Speaker 1:
Welcome to Roadmap to Retirement, The Radio Show, with David Bezar, Karen Bezar, and Bret Elam from Thrive Financial Services, who have been featured on Fox, ABC, NBC, The Wall Street Journal, and more. Saving for retirement is a great start, but it’s what you do with this money that really matters. What’s your strategy to reduce taxes, generate income retirement, reduce your risk and get even more from social security? This is where you can count on straight forward and objective advice on how your can make your money go a lot further in retirement. Roadmap to Retirement, The Radio Show. Now, here are your hosts, David, Karen and Bret, along with Joe Krause.

Joe Krause:
How much has the world changed in the last 20, 30, or 40 years? To the say the changes have been dramatic would be an understatement. Yet, when it comes to planning for retirement, many people still rely on the conventional wisdom they learned from decades ago. Not only is this so called “wisdom” outdated, it doesn’t stand a chance against the challenges you’ll face in retirement in the coming years.

Joe Krause:
Hello, everyone, and welcome to Roadmap to Retirement, the Radio Show. Along with David Bezar, Karen Bezar, and Bret Elam, and David I want to come to you, but before I transition to you and you get into the show, I want to send a huge congrats to the entire Thrive Financial team. I’ll let you tell the story. What an incredible accomplishment. Congrats to everyone.

David Bezar:
Yeah, Joe, thanks so much. Our team is so excited. We feel so incredibly honored. Due to the hard work that we’ve done over the last couple of years trying to spread that message of education and advocacy, to the retirement community out there, help them navigate a successful retirement, taxes, social security, Medicare, investment management, legacy planning, all those things. being authentic, being really advocates for that community, we were honored this week as a new inductee into the Inc. 5000, which is a very storied group of American companies. The 5000 fastest growing private companies in the United States.

Joe Krause:
Wow.

David Bezar:
We were number 1663 on that list, and it’s on our website. You sort of get Inc. Magazine, and go to their website and see that, and I think, again, it’s just a testament to our team’s passion and commitment to the retirement community and really helping them get a pure understanding of what it’s going to take to navigate successfully through that.

Joe Krause:
Great things happen to good people. You don’t end up on that list without doing the great work that you do. So well done.

David Bezar:
Yeah, well, we appreciate that, Joe, and like I said yesterday, that you’re a part of that. We appreciate everything that you help us here with in getting the message out to our audience, and we certainly want to thank all the people who listen and have become clients or just kind of been contributors to that overall growth. So, that’s been great.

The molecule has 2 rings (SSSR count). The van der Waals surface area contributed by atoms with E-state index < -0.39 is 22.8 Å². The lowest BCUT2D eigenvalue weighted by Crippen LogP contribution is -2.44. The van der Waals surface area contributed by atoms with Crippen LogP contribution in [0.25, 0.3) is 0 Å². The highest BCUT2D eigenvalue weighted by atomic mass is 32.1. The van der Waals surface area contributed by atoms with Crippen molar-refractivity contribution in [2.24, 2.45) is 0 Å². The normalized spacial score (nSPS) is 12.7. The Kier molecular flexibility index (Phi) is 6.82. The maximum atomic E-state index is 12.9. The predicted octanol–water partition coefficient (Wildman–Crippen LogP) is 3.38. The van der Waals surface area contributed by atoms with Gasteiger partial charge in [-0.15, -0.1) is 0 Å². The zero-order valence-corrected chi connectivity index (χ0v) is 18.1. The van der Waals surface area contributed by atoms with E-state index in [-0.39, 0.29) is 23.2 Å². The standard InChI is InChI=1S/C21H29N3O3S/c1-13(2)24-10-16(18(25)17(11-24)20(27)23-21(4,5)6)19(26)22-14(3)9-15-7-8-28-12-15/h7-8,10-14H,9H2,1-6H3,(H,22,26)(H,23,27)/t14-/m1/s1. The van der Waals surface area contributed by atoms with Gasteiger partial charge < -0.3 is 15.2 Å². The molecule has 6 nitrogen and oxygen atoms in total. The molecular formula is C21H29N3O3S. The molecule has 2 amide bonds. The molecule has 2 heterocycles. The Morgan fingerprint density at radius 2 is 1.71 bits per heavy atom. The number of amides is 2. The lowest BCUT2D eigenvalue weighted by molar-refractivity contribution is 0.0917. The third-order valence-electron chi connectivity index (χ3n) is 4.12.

David Bezar:
How we are, talking about retirement, how we plan for retirement today has changed so dramatically even over the last five or ten years, and there’s really no shortage of challenges. I mean, we’ve got record low interest rates, the thread of another bear stock market, huge tax increases could be just right around the corner, and so much more. How you do your strategies, how you adjust these strategies and what does it really take to retire successfully is the big question. Coming up on today’s show, we’re going to talk about the five piece of conventional wisdom for retirement planning that basically have been turned upside-down on their head and the strategies that’ll stand up to the challenges today.

David Bezar:
We’re going to talk a little bit about why taxes could play a much bigger role in retirement than most people actually realize, how successful retirees are building a robust and diverse income plan, plus the key management of investment risk in this new crazy world that we live in. Brett’s going to talk about the first segment a little bit about conventional wisdom, your taxes being lower and your retirement has always been the idea, and Bret, tell us what the reality is.

Bret Elam:
Yeah, and that’s, again, I think, it was awesome hearing about the whole Inc. 5000, and I think a lot of why we are where we got to is going against the grain. Fight conventional wisdom straight in the face, and I love today’s show because we’re going to be attacking it about why you need to be your own advocate and get rid of the traditional way of thinking.

Bret Elam:
Conventional wisdom number one; your taxes will be lower in retirement. Conventional wisdom claims that you will have lower taxes when you retire, but what we have found is this is wishful thinking, at best, and we believe your taxes are going to be higher. We share with it a lot. Again, when we say what day of the week are you, number one, spending the most amount of money, and you always get your pre-retirees are always leading to the weekend, Friday night or Saturday, and we always make sure people remember, every day is Friday or Saturday in retirement. So you’re going to be spending as much money if not more money helping out the kids, the grandkids, all that. So we got to be conscious. Whoever threw that out there, you’re going to be spending less money in retirement, less taxes in retirement, we just do not see it.

Bret Elam:
Great article from Forbes. I’m going to do a quote from here before we kick things off. Talking about we’re dealing with a greater uncertainty than usually driven the questions by this. Here’s the uncertainty. How long will we be battling COVID? What will the economic impact be? What’s the stock market performance? Will be kids of grandkids ever go back to school? Another worry that’s not really on people’s radar, what’s the likelihood of taxes increasing in the very near future, but unlike whether we find that vaccine, or we know exactly what’s going to go on in the stock market, here’s what’s great is the issue related to taxes, we have some control over those, and again, with some planning, we can take those steps to mitigate the effects of those future tax increases.